Since the end of the 3rd and the beginning of the 4th centuries, the Christians of the East have been spreading information about the existence of the true representation of Jesus in Edessa.
The Shroud of Turin or Image of Edessa?
Wilson* suggested that the disciples of Jesus, having saved the Shroud of Turin from the Jews, took it away from Palestine to Edessa (names of the city of Urfa or Şanlıurfa located in the Armenian Highlands (southeast of modern Turkey, near the border of Syria)), which was administered by the Roman Empire, but had its own king.
Some suppose that the Shroud of Turin was actually the Image of Edessa (also known as Mandylion). Wilson believes that people thought it was an Image of Edessa because only the face of Jesus could be seen on the folded Shroud carried by the disciples.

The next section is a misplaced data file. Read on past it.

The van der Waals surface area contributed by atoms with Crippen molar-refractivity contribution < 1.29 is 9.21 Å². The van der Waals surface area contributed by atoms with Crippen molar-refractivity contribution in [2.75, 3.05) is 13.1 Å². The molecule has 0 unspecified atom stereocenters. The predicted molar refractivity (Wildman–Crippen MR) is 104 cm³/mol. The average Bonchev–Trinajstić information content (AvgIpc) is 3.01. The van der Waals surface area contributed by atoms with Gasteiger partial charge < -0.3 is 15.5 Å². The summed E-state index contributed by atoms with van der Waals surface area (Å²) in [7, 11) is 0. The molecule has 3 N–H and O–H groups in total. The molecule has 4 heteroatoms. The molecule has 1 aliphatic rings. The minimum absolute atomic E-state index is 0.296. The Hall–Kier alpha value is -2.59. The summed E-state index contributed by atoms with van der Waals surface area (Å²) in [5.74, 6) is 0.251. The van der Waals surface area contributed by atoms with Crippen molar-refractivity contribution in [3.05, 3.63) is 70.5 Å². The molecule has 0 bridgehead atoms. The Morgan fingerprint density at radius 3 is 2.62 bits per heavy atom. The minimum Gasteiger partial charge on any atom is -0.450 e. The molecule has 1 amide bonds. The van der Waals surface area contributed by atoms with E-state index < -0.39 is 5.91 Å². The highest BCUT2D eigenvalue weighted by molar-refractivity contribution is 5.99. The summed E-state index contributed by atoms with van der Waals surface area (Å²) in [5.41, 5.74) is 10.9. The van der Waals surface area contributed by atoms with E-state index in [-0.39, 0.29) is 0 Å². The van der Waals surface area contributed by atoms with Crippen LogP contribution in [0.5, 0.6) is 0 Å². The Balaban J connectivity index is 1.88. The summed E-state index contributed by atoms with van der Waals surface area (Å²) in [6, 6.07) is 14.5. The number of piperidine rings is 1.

That was due to the precious trellised case made by royal masters (see the bottom image). Thus, the Shroud probably served as a prototype for Mandylion. Wilson discovered several icons reproducing this trellised ornament.
After the death of King Abgar V in Edessa, severe pagan unrests occurred, resulting in the breakdown of the Christian community. The Shroud (or Mandylion) was walled in a niche in the city wall above its western gates.
According to historian Evagrius, in 525 (during Byzantine rule), the Mandylion was found during the restoration of the city walls of Edessa. That was the time when illustrations with the face of Jesus were especially spread in the region.
*The most elaborate hypothesis on the history of the Shroud starting from the cave tomb of Jesus near Golgotha to Turin was presented by the well-known scholar Ian Wilson in his work “The Turin Shroud” published by Penguin Books Ltd. in London 1979.